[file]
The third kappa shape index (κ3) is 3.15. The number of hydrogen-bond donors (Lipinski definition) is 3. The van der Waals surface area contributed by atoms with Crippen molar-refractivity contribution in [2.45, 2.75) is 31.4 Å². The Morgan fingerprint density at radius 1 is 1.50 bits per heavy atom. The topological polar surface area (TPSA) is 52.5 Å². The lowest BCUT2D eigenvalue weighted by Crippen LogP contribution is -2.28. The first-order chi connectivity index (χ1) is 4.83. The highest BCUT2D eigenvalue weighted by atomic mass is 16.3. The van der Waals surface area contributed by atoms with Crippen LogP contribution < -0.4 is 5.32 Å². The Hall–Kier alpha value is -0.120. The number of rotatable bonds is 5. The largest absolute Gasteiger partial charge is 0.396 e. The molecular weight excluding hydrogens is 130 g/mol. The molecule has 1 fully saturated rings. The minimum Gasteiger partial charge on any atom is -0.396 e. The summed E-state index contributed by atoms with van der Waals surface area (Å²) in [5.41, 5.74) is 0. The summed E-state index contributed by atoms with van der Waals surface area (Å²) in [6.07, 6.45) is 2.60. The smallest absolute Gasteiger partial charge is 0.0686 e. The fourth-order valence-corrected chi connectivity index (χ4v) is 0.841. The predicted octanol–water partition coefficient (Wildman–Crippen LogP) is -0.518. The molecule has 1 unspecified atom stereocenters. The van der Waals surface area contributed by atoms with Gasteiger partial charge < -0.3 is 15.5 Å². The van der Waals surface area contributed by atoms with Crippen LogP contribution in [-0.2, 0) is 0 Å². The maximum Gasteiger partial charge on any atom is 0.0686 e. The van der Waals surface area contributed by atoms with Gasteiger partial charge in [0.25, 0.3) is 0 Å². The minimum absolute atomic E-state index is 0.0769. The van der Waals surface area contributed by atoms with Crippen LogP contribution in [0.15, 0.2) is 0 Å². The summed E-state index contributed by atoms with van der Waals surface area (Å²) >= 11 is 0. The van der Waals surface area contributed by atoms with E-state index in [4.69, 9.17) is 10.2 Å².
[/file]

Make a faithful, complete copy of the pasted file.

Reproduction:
The third kappa shape index (κ3) is 3.15. The number of hydrogen-bond donors (Lipinski definition) is 3. The van der Waals surface area contributed by atoms with Crippen molar-refractivity contribution in [2.45, 2.75) is 31.4 Å². The Morgan fingerprint density at radius 1 is 1.50 bits per heavy atom. The topological polar surface area (TPSA) is 52.5 Å². The lowest BCUT2D eigenvalue weighted by Crippen LogP contribution is -2.28. The first-order chi connectivity index (χ1) is 4.83. The highest BCUT2D eigenvalue weighted by atomic mass is 16.3. The van der Waals surface area contributed by atoms with Crippen LogP contribution < -0.4 is 5.32 Å². The Hall–Kier alpha value is -0.120. The number of rotatable bonds is 5. The largest absolute Gasteiger partial charge is 0.396 e. The molecular weight excluding hydrogens is 130 g/mol. The molecule has 1 fully saturated rings. The minimum Gasteiger partial charge on any atom is -0.396 e. The summed E-state index contributed by atoms with van der Waals surface area (Å²) in [5.41, 5.74) is 0. The summed E-state index contributed by atoms with van der Waals surface area (Å²) in [6.07, 6.45) is 2.60. The smallest absolute Gasteiger partial charge is 0.0686 e. The fourth-order valence-corrected chi connectivity index (χ4v) is 0.841. The predicted octanol–water partition coefficient (Wildman–Crippen LogP) is -0.518. The molecule has 1 unspecified atom stereocenters. The van der Waals surface area contributed by atoms with Gasteiger partial charge < -0.3 is 15.5 Å². The van der Waals surface area contributed by atoms with Crippen LogP contribution in [-0.2, 0) is 0 Å². The maximum Gasteiger partial charge on any atom is 0.0686 e. The van der Waals surface area contributed by atoms with Gasteiger partial charge in [0.25, 0.3) is 0 Å². The minimum absolute atomic E-state index is 0.0769. The van der Waals surface area contributed by atoms with Crippen LogP contribution in [0.15, 0.2) is 0 Å². The summed E-state index contributed by atoms with van der Waals surface area (Å²) >= 11 is 0. The van der Waals surface area contributed by atoms with E-state index in [4.69, 9.17) is 10.2 Å².